Stalker (1979)

Сталкер or Stalker is another science fiction film from Russian/Soviet Director Andrei Tarkovsky. With this film I’ve watched all the ‘important’ Tarkovsky films. Now this is movie is a bit different from the others, it is based on the novel Roadside Picnic by Arkady and Boris Strugatsky. Scholars have written that this film encapsulates Tarkovsky’s world view “the rift between natural science and belief, the future of mankind in view of current atomic threats; and, ultimately, the dim glimmer of hope still left to man.” One of my favorite stories about the film is that after being told that Stalker should be faster and more dynamic, Tarkovsky replied that “the film needs to be slower and duller at the start so that the viewers who walked into the wrong theatre have time to leave before the main action starts.” This film like Solaris has a Western cousin in Coppola’s Apocalypse Now. Spoilers to follow

Stalker is set sometime in the future and there is a “Zone” which is a mysterious place sealed off by the government and inside the Zone is a Room which supposedly has the ability to fulfill a person’s innermost desires. So a Stalker (Alexander Kaidanovsky) offers to guide a pair of gentlemen, a Writer (Anatoly Solonitsyn) and a Professor (Nikolai Grinko), into the Zone and to the Room. They evade the military and get into the Zone and a world of color, as outside the zone the film has a sepia tint. Inside the Zone we learn that it is a very complex maze of traps and that Stalkers are needed to safely navigate through. Some have pointed that the journey to the Room can be seen as a search for knowledge or a pilgrimage of faith. The Writer wants to visit the Room as he has lost his inspiration and The Professor is said to want to write a scientific analysis of the Zone with the hope to win a Noble Prize.  However when they get to the antechamber of the Room a phone rings, and there is confusion about this but here the Professor changes his tune he has been carrying a bomb with him to blow up the room  so no evil man would use it.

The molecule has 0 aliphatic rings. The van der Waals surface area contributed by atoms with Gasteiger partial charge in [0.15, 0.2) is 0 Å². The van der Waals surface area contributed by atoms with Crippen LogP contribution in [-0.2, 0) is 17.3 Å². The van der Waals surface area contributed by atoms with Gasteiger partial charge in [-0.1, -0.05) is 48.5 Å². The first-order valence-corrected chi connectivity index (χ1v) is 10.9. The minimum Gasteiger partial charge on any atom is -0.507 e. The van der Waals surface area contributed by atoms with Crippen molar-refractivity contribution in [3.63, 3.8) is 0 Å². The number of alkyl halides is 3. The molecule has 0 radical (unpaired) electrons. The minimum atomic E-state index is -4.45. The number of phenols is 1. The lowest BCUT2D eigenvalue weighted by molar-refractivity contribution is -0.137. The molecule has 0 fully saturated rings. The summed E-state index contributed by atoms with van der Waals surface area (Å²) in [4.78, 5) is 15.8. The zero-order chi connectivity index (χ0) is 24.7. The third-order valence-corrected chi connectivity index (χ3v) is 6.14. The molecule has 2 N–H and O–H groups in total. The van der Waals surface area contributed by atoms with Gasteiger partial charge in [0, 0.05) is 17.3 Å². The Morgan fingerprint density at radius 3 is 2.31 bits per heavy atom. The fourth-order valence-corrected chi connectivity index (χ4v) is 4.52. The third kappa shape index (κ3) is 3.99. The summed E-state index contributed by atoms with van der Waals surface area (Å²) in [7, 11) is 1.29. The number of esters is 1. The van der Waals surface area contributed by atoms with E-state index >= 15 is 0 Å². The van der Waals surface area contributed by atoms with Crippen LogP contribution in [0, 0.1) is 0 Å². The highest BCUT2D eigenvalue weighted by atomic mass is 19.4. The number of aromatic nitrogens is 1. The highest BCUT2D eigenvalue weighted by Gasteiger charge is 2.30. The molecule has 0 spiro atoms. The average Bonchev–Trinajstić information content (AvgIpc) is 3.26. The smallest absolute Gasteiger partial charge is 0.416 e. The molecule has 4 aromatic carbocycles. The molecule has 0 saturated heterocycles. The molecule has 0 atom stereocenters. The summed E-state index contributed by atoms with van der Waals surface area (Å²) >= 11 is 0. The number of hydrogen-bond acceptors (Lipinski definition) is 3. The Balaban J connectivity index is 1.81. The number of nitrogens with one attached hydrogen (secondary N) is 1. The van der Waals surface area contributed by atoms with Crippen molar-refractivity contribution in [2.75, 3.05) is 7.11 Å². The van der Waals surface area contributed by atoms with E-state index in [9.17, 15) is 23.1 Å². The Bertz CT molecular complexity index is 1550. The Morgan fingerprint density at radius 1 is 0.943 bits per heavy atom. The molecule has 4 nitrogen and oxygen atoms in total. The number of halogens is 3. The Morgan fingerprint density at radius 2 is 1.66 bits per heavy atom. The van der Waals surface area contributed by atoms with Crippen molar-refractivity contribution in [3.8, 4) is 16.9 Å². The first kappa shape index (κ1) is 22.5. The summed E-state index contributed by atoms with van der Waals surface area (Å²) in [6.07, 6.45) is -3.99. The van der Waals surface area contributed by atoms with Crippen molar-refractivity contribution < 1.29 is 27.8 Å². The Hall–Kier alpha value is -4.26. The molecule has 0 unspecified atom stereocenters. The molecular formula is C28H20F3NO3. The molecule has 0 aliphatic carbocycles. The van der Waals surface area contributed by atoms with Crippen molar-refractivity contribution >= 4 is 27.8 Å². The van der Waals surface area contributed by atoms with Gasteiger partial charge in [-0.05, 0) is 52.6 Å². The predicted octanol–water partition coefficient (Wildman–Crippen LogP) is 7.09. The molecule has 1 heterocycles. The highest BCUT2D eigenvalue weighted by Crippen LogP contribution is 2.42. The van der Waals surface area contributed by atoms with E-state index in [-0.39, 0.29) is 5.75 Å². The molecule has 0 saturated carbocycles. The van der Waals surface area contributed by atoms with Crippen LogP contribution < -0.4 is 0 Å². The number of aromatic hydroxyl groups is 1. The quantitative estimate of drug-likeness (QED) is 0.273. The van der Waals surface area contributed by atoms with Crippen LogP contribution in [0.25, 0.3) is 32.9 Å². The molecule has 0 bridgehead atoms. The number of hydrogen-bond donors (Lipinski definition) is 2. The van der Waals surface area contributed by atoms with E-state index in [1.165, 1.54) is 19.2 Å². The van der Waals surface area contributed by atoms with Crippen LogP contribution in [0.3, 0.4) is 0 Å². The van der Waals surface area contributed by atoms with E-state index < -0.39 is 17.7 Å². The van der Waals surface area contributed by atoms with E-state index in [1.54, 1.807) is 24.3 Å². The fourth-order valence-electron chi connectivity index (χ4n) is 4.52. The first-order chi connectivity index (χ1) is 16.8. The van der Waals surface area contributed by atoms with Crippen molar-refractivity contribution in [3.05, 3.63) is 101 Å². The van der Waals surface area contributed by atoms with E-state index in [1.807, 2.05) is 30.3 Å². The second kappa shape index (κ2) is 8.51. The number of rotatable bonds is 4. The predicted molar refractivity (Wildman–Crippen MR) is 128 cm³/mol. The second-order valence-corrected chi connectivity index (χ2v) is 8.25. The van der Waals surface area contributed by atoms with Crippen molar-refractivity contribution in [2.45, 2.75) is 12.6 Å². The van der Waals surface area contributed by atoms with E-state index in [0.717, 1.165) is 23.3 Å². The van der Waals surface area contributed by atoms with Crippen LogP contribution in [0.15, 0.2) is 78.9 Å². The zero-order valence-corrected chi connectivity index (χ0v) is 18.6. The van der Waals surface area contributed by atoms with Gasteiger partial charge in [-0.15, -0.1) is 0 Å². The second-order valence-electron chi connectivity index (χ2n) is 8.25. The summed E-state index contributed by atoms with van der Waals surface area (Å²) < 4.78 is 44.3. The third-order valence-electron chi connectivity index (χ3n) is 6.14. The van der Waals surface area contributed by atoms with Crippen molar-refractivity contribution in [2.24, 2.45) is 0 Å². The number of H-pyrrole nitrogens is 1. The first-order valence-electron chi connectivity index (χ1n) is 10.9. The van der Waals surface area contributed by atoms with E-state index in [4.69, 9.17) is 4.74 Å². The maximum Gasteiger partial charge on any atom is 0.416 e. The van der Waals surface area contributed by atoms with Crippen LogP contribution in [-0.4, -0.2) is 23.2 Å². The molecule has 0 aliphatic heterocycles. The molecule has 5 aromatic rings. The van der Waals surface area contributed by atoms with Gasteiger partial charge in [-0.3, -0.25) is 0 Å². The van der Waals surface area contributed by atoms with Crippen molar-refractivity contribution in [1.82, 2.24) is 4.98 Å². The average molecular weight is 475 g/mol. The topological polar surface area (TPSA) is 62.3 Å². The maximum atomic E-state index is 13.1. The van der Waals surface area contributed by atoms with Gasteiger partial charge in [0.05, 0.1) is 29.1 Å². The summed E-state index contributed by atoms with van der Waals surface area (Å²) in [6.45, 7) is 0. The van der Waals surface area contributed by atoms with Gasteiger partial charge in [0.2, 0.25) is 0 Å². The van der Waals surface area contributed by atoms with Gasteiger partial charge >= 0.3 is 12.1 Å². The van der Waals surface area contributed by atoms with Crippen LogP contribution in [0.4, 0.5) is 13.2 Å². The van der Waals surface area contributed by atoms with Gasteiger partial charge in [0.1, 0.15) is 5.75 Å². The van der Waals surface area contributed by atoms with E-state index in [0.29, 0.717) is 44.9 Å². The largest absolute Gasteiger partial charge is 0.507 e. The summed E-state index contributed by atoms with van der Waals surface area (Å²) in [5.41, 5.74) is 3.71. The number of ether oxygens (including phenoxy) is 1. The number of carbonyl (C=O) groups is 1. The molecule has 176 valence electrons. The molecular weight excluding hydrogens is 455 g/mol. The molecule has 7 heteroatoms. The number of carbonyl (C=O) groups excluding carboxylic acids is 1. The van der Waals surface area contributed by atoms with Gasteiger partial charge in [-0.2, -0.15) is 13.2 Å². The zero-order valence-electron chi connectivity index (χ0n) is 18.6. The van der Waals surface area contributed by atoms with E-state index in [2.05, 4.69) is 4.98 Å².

One could look at the film as a sort of conversation about the necessity of something greater in your life, there are twists an turns that you can’t explain but with something/one guiding you it get easier. This can come in different shapes and everyone will see it differently I find that that the Room has some sort of confessional or just plain prayerful vibe as that is what people do when they pray ask for things. Sure being made in Soviet Russia according to Tarkovsky the Room and Zone meant nothing.

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